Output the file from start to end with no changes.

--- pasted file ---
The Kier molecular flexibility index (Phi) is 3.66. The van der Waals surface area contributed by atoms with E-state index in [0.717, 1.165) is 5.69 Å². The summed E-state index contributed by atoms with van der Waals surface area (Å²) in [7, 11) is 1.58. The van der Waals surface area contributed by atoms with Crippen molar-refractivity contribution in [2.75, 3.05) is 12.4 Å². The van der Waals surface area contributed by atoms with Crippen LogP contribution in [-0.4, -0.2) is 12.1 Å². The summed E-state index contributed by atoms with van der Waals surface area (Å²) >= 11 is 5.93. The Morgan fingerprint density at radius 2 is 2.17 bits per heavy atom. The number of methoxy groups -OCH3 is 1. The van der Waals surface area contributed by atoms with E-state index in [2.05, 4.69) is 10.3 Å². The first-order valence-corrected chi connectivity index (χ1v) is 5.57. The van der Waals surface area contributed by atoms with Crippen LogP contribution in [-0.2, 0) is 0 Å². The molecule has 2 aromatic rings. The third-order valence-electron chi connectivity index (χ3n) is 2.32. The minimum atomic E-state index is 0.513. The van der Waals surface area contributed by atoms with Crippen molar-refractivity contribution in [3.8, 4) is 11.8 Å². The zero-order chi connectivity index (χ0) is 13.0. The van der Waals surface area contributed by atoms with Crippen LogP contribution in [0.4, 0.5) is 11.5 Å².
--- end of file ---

The Kier molecular flexibility index (Phi) is 3.66. The van der Waals surface area contributed by atoms with E-state index in [0.717, 1.165) is 5.69 Å². The summed E-state index contributed by atoms with van der Waals surface area (Å²) in [7, 11) is 1.58. The van der Waals surface area contributed by atoms with Crippen molar-refractivity contribution in [2.75, 3.05) is 12.4 Å². The van der Waals surface area contributed by atoms with Crippen LogP contribution in [-0.4, -0.2) is 12.1 Å². The summed E-state index contributed by atoms with van der Waals surface area (Å²) >= 11 is 5.93. The Morgan fingerprint density at radius 2 is 2.17 bits per heavy atom. The number of methoxy groups -OCH3 is 1. The van der Waals surface area contributed by atoms with E-state index in [2.05, 4.69) is 10.3 Å². The first-order valence-corrected chi connectivity index (χ1v) is 5.57. The van der Waals surface area contributed by atoms with Crippen LogP contribution in [-0.2, 0) is 0 Å². The molecule has 2 aromatic rings. The third-order valence-electron chi connectivity index (χ3n) is 2.32. The minimum atomic E-state index is 0.513. The van der Waals surface area contributed by atoms with Crippen molar-refractivity contribution in [3.8, 4) is 11.8 Å². The zero-order chi connectivity index (χ0) is 13.0. The van der Waals surface area contributed by atoms with Crippen LogP contribution in [0.4, 0.5) is 11.5 Å².